From the time we formed as a Chicago web design agency, we have always found we partnered best with marketing leaders. A brand’s website is after all the most vital tool in a marketing arsenal, at the center of all of your digital marketing activities. And as much as IT or HR work on (or depend on) your website, it’s a representation of your brand and who better to ensure your brand and website are aligned than a marketer?
A marketing leader doesn’t do it alone of course. She has her team and agency or partners. She also has the vital role of managing expectations and involvement of other stakeholders so that the project moves forward with a clear marketing objective from start to finish.
Starting to make decisions prior to having a marketing leader in place is like trying to leave the harbor without a captain on a ship and thinking you’ll just pick one up mid-sail. As with many large projects, ownership and accountability work best when handed to one person rather than working towards a consensus with a group of stakeholders with varying goals.
3. Your Brand Is Not Flushed Out
As your website is the best representation of your brand, you’ll want to have an established brand identity and guidelines prior to a website redesign. If you don’t have established visual identity guidelines, that is something an agency can help with, but you’ll want to have that done prior to any work toward creating a new site. (What you don’t want is a new site that needs to be redesigned again in short order to match new branding).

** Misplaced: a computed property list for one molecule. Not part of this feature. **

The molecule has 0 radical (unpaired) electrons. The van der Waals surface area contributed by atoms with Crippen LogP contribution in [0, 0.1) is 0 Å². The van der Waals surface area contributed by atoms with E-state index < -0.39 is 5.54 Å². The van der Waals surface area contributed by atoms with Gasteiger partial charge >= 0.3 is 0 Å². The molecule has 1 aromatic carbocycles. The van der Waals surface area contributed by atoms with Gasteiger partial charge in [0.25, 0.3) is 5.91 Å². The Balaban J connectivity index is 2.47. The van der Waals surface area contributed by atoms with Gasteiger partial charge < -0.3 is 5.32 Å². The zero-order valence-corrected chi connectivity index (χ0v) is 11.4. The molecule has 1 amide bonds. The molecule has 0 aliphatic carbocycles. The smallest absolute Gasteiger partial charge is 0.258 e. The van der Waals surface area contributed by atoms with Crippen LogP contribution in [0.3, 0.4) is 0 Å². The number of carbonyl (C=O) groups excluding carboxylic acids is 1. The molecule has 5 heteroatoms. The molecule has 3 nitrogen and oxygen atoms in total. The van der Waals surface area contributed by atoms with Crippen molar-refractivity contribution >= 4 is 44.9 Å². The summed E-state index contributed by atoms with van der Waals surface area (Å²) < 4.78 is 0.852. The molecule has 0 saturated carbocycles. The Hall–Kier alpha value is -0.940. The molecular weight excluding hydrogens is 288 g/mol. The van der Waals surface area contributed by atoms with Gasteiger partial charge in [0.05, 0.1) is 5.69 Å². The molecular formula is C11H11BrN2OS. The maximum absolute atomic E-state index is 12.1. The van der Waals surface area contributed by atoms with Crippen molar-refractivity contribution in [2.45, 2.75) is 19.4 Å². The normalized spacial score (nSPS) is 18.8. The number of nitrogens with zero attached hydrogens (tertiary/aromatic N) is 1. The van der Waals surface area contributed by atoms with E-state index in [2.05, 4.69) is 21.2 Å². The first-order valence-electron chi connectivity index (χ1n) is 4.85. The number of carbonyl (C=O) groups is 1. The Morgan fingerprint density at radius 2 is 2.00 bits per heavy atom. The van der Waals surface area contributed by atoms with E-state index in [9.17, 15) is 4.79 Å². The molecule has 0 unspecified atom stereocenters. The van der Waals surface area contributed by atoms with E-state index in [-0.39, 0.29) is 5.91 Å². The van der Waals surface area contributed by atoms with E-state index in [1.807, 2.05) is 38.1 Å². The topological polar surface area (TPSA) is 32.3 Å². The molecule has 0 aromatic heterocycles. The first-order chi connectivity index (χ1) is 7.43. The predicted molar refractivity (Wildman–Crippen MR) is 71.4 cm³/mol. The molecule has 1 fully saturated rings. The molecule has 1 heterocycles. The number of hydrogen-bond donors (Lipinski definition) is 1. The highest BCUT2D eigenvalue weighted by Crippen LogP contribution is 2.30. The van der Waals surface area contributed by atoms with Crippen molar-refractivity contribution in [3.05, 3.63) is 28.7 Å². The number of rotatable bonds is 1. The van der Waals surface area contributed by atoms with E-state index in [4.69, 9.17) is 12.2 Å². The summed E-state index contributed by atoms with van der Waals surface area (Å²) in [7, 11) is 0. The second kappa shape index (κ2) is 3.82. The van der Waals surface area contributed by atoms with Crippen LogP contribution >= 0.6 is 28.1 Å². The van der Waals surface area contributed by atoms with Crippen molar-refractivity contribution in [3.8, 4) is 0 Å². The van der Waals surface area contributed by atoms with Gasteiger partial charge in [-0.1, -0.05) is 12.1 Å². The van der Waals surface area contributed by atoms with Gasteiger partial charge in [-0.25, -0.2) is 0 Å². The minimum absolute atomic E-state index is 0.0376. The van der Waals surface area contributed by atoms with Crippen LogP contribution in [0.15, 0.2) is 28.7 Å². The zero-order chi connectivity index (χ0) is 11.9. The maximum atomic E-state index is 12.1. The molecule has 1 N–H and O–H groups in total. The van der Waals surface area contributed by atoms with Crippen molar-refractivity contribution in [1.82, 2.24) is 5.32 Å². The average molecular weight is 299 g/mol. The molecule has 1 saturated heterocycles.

Likewise, if you expect your brand identity to change or be altered in some way, you might want to hold off on a website redesign until that’s agreed upon internally or with the help of a consultant or web agency. As an example, we’ve had many cases where clients have recently acquired a company and haven’t yet decided whether to consolidate brands into a single website, keep them separate or create sub-brands. As you can imagine, agreeing on a path forward is key to setting up the structure and design of your new website.
Of course, there will always be changes and updates in the future, but if you can tell your agency you expect to target additional verticals, launch a new service, or integrate another company into your website, that knowledge helps strategists and designers and programmers to build a site with that in mind – making it easy to know where and how to fit in new pages, sections, and functionality and launch a site that will last.